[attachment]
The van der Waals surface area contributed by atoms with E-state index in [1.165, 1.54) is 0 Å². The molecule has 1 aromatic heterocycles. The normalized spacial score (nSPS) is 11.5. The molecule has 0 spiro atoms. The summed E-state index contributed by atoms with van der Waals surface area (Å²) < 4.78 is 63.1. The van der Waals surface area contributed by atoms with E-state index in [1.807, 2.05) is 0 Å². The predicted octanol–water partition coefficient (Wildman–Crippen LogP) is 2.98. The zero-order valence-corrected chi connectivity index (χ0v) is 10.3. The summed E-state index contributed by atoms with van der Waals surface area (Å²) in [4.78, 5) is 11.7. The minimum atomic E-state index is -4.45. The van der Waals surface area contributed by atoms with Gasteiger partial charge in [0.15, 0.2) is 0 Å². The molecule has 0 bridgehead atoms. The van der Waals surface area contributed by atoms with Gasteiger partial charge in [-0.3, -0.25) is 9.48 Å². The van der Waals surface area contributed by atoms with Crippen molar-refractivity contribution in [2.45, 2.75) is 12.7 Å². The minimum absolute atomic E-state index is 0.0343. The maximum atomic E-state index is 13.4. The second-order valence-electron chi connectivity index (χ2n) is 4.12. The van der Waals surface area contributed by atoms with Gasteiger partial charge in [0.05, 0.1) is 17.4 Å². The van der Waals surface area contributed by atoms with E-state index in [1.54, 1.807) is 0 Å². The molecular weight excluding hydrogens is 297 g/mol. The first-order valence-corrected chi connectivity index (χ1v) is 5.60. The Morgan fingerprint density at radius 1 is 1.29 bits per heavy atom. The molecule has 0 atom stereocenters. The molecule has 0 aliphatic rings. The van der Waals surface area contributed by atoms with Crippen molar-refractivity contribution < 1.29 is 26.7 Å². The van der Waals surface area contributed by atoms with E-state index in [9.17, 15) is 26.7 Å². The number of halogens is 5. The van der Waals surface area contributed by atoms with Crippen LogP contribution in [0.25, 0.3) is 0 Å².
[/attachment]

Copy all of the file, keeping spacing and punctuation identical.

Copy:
The van der Waals surface area contributed by atoms with E-state index in [1.165, 1.54) is 0 Å². The molecule has 1 aromatic heterocycles. The normalized spacial score (nSPS) is 11.5. The molecule has 0 spiro atoms. The summed E-state index contributed by atoms with van der Waals surface area (Å²) < 4.78 is 63.1. The van der Waals surface area contributed by atoms with E-state index in [1.807, 2.05) is 0 Å². The predicted octanol–water partition coefficient (Wildman–Crippen LogP) is 2.98. The zero-order valence-corrected chi connectivity index (χ0v) is 10.3. The summed E-state index contributed by atoms with van der Waals surface area (Å²) in [4.78, 5) is 11.7. The minimum atomic E-state index is -4.45. The van der Waals surface area contributed by atoms with Gasteiger partial charge in [0.15, 0.2) is 0 Å². The molecule has 0 bridgehead atoms. The van der Waals surface area contributed by atoms with Gasteiger partial charge in [-0.3, -0.25) is 9.48 Å². The van der Waals surface area contributed by atoms with Crippen molar-refractivity contribution in [2.45, 2.75) is 12.7 Å². The minimum absolute atomic E-state index is 0.0343. The maximum atomic E-state index is 13.4. The second-order valence-electron chi connectivity index (χ2n) is 4.12. The van der Waals surface area contributed by atoms with Gasteiger partial charge in [0.05, 0.1) is 17.4 Å². The van der Waals surface area contributed by atoms with E-state index in [1.54, 1.807) is 0 Å². The molecular weight excluding hydrogens is 297 g/mol. The first-order valence-corrected chi connectivity index (χ1v) is 5.60. The Morgan fingerprint density at radius 1 is 1.29 bits per heavy atom. The molecule has 0 atom stereocenters. The molecule has 0 aliphatic rings. The van der Waals surface area contributed by atoms with Crippen molar-refractivity contribution < 1.29 is 26.7 Å². The van der Waals surface area contributed by atoms with E-state index in [9.17, 15) is 26.7 Å². The number of halogens is 5. The van der Waals surface area contributed by atoms with Crippen LogP contribution in [0.25, 0.3) is 0 Å².